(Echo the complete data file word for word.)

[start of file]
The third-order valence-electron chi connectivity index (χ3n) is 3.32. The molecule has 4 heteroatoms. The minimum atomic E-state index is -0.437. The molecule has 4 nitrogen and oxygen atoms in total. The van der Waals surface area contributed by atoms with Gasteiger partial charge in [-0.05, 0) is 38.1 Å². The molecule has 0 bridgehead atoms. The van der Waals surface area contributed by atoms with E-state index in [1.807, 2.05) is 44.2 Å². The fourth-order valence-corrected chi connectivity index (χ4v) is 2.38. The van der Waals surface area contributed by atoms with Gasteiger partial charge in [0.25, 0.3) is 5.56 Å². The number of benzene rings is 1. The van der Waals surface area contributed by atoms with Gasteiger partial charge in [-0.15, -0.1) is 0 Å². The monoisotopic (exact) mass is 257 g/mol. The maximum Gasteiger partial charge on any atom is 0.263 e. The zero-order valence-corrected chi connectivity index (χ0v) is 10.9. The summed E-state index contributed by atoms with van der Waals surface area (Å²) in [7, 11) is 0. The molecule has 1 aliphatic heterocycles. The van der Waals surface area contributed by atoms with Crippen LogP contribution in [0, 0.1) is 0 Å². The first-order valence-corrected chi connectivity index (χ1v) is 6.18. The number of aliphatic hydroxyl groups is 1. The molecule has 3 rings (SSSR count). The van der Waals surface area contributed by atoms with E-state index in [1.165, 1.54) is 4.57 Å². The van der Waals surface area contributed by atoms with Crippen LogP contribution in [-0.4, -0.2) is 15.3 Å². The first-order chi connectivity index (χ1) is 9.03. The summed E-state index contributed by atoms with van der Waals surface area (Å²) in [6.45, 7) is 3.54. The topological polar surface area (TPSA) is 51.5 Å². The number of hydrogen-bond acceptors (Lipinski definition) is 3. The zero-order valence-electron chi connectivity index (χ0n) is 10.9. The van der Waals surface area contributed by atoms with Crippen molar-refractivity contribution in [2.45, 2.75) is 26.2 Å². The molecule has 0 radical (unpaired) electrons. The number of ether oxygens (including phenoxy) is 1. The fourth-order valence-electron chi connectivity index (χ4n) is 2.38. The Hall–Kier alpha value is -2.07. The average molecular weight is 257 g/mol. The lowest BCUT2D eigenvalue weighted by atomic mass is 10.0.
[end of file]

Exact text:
The third-order valence-electron chi connectivity index (χ3n) is 3.32. The molecule has 4 heteroatoms. The minimum atomic E-state index is -0.437. The molecule has 4 nitrogen and oxygen atoms in total. The van der Waals surface area contributed by atoms with Gasteiger partial charge in [-0.05, 0) is 38.1 Å². The molecule has 0 bridgehead atoms. The van der Waals surface area contributed by atoms with E-state index in [1.807, 2.05) is 44.2 Å². The fourth-order valence-corrected chi connectivity index (χ4v) is 2.38. The van der Waals surface area contributed by atoms with Gasteiger partial charge in [0.25, 0.3) is 5.56 Å². The number of benzene rings is 1. The van der Waals surface area contributed by atoms with Gasteiger partial charge in [-0.15, -0.1) is 0 Å². The monoisotopic (exact) mass is 257 g/mol. The maximum Gasteiger partial charge on any atom is 0.263 e. The zero-order valence-corrected chi connectivity index (χ0v) is 10.9. The summed E-state index contributed by atoms with van der Waals surface area (Å²) in [7, 11) is 0. The molecule has 1 aliphatic heterocycles. The van der Waals surface area contributed by atoms with Crippen LogP contribution in [0, 0.1) is 0 Å². The first-order valence-corrected chi connectivity index (χ1v) is 6.18. The number of aliphatic hydroxyl groups is 1. The molecule has 3 rings (SSSR count). The van der Waals surface area contributed by atoms with E-state index in [1.165, 1.54) is 4.57 Å². The van der Waals surface area contributed by atoms with Crippen LogP contribution in [-0.4, -0.2) is 15.3 Å². The first-order chi connectivity index (χ1) is 9.03. The summed E-state index contributed by atoms with van der Waals surface area (Å²) in [6.45, 7) is 3.54. The topological polar surface area (TPSA) is 51.5 Å². The number of hydrogen-bond acceptors (Lipinski definition) is 3. The zero-order valence-electron chi connectivity index (χ0n) is 10.9. The van der Waals surface area contributed by atoms with Crippen molar-refractivity contribution in [2.45, 2.75) is 26.2 Å². The molecule has 0 radical (unpaired) electrons. The number of ether oxygens (including phenoxy) is 1. The fourth-order valence-electron chi connectivity index (χ4n) is 2.38. The Hall–Kier alpha value is -2.07. The average molecular weight is 257 g/mol. The lowest BCUT2D eigenvalue weighted by atomic mass is 10.0.